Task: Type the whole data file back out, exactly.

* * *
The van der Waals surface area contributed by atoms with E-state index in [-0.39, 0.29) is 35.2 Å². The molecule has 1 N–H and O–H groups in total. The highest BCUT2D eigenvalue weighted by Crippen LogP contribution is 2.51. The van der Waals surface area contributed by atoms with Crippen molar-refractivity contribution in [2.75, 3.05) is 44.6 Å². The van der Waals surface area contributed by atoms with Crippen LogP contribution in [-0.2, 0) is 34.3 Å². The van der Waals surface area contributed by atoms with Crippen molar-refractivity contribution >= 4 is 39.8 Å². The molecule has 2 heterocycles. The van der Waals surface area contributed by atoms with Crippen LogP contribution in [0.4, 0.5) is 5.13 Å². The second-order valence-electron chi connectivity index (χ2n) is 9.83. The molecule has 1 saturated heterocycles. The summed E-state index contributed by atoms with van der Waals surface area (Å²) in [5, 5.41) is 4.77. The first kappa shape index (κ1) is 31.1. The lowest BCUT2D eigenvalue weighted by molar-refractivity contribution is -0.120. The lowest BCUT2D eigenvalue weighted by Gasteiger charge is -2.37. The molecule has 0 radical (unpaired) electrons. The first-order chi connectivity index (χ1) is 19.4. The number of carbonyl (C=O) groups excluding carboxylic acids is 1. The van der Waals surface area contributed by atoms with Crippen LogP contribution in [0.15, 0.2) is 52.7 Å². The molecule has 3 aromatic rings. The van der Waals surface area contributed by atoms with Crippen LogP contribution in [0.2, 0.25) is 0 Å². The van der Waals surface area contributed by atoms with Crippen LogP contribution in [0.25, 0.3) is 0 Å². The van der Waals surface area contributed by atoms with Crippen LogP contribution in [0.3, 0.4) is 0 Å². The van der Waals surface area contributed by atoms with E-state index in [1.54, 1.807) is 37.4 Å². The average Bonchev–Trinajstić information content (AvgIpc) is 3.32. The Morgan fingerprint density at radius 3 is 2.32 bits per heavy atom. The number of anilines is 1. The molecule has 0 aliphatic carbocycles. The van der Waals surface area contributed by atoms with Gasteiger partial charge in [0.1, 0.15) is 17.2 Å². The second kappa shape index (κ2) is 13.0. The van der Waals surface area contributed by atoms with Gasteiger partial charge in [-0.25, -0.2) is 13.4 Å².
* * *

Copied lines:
The van der Waals surface area contributed by atoms with E-state index in [-0.39, 0.29) is 35.2 Å². The molecule has 1 N–H and O–H groups in total. The highest BCUT2D eigenvalue weighted by Crippen LogP contribution is 2.51. The van der Waals surface area contributed by atoms with Crippen molar-refractivity contribution in [2.75, 3.05) is 44.6 Å². The van der Waals surface area contributed by atoms with Crippen LogP contribution in [-0.2, 0) is 34.3 Å². The van der Waals surface area contributed by atoms with Crippen molar-refractivity contribution >= 4 is 39.8 Å². The molecule has 2 heterocycles. The van der Waals surface area contributed by atoms with Crippen LogP contribution in [0.4, 0.5) is 5.13 Å². The second-order valence-electron chi connectivity index (χ2n) is 9.83. The molecule has 1 saturated heterocycles. The summed E-state index contributed by atoms with van der Waals surface area (Å²) in [5, 5.41) is 4.77. The first kappa shape index (κ1) is 31.1. The lowest BCUT2D eigenvalue weighted by molar-refractivity contribution is -0.120. The lowest BCUT2D eigenvalue weighted by Gasteiger charge is -2.37. The molecule has 0 radical (unpaired) electrons. The first-order chi connectivity index (χ1) is 19.4. The number of carbonyl (C=O) groups excluding carboxylic acids is 1. The van der Waals surface area contributed by atoms with Crippen LogP contribution in [0.15, 0.2) is 52.7 Å². The molecule has 3 aromatic rings. The van der Waals surface area contributed by atoms with Crippen LogP contribution in [0.2, 0.25) is 0 Å². The van der Waals surface area contributed by atoms with Crippen LogP contribution in [0.25, 0.3) is 0 Å². The van der Waals surface area contributed by atoms with Crippen LogP contribution in [0.3, 0.4) is 0 Å². The van der Waals surface area contributed by atoms with E-state index in [1.54, 1.807) is 37.4 Å². The average Bonchev–Trinajstić information content (AvgIpc) is 3.32. The Morgan fingerprint density at radius 3 is 2.32 bits per heavy atom. The number of anilines is 1. The molecule has 0 aliphatic carbocycles. The van der Waals surface area contributed by atoms with Gasteiger partial charge in [0.1, 0.15) is 17.2 Å². The second kappa shape index (κ2) is 13.0. The van der Waals surface area contributed by atoms with Gasteiger partial charge in [-0.25, -0.2) is 13.4 Å².